JavaScript customization can be used to inject additional content into the UI and load other scripts, CSS style sheets and HTML fragments via Ajax. A JavaScript file named custom.script.js is included in the contrib folder and referenced by the HTML file for the Receiver for Web UI. This custom JavaScript file is referenced after the site’s main JavaScript files so that any functions defined in the custom file override functions with the same names defined elsewhere.

Example 3: Adding a Hyperlink to the Footer Area

Using Firebug, we identify that the ID for the footer area is #resources-footer. We add the following JavaScript code to custom.script.js:


$(document).ready(function() {
var $markup = $('<div><a href="mailto:helpdesk@world.com">Contact the Help Desk</a></div>');
$('#resources-footer').append($markup);
});

This adds a mailto hyperlink to the footer area:

We need to apply some style to make it pretty. Simply add the following CSS definition to custom.style.css:


#resources-footer div {
padding-top: 58px;
}


#resources-footer a {
color: lightgreen;
}


#resources-footer  a:hover {
color: silver;
text-decoration: underline;
}

These prettify the hyperlink:

Example 4: Loading Extra UI Files

In this example, we load extra HTML and CSS files to achieve the same effect as Example 3. If you have applied the customization in Example 3 in your site, you have to undo the changes before following the instruction below.

First, create a new file named footer.htm in the contrib folder with the following HTML fragment:


<div>
<a href="mailto:helpdesk@worldco.com">Contact Help Desk</a>
</div>

Then create another file named footer.css in the contrib folder with the following CSS definitions:


#resources-footer div {
padding-top: 58px;
}


#resources-footer a {
color: lightgreen;
}


#resources-footer a:hover {
color: silver;
text-decoration: underline;
}

Finally add the following JavaScript code to custom.script.js:


$(document).ready(function() {
$.ajax({
url: 'contrib/footer.css',
success: function(data) {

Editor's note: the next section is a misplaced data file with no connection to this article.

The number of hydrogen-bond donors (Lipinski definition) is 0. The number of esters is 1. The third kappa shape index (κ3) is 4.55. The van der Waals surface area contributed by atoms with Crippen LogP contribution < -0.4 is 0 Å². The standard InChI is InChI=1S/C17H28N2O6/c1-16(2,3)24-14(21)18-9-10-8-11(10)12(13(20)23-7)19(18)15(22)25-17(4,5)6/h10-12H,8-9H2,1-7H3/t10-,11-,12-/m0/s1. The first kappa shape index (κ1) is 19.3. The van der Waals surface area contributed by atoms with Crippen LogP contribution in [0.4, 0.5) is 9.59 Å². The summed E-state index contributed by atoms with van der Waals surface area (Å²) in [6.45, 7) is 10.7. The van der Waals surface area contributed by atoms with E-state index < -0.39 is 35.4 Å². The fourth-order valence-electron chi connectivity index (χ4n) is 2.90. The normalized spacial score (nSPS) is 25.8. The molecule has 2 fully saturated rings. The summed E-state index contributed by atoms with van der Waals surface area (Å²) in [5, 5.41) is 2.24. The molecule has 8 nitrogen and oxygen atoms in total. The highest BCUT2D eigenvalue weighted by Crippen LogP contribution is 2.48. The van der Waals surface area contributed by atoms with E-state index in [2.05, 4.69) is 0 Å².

$('<style></style>').appendTo('head').html(data);
}
});

$(‘#resources-footer’).load(‘contrib/footer.htm’);
});

The $.ajax call loads the CSS style sheet footer.css and the $('#resources-footer').load call loads the HTML fragment defined in footer.htm to the footer div. The resultant screen is exactly the same as that of Example 3.

String Customization

Customized string bundle files for all supported languages are included in the contrib folder.  They are simple JavaScript files that define a set of name-value pairs. Strings defined in these files override the built-in strings for the given language.

Example 5: Customizing Texts in the Header Area

Let’s change the text of the “Log Off” link to “Sign Out” and “Welcome” to “Signed in as”.

First, we need to locate the string IDs. Open the English string file (default location is C:\inetpub\wwwroot\Citrix\StoreWeb\scripts\en\ctxs.wrstrings.js) in a text editor.

Then search this file for the strings “Log Off” and “Welcome” and note the string IDs, in this case LogOff and Welcome.

Edit the English version of the custom strings file custom.wrstrings.en.js in the contrib folder and add updated strings as follows:


(function($) {
$.localization.customStringBundle('en', {
Welcome: 'Signed in as {0}',
LogOff: 'Sign Out',
Example1: 'This is an example',
Example2: 'This is another example'
});
})(jQuery);

Reload the page and you can see the new texts on the Home Screen:

A similar process can be followed to change any of the existing strings found in the UI. Strings can be altered for other languages by providing the customization in the appropriate custom string file, e.g., custom.wrstrings.fr.js for French.

Limitations

As noted at the beginning of this article, all contents in the contrib folder will be preserved across release upgrade. However, page elements may be added, removed or renamed in future releases of Receiver for Web. As a result, customizations may fail to work after upgrading to a future release.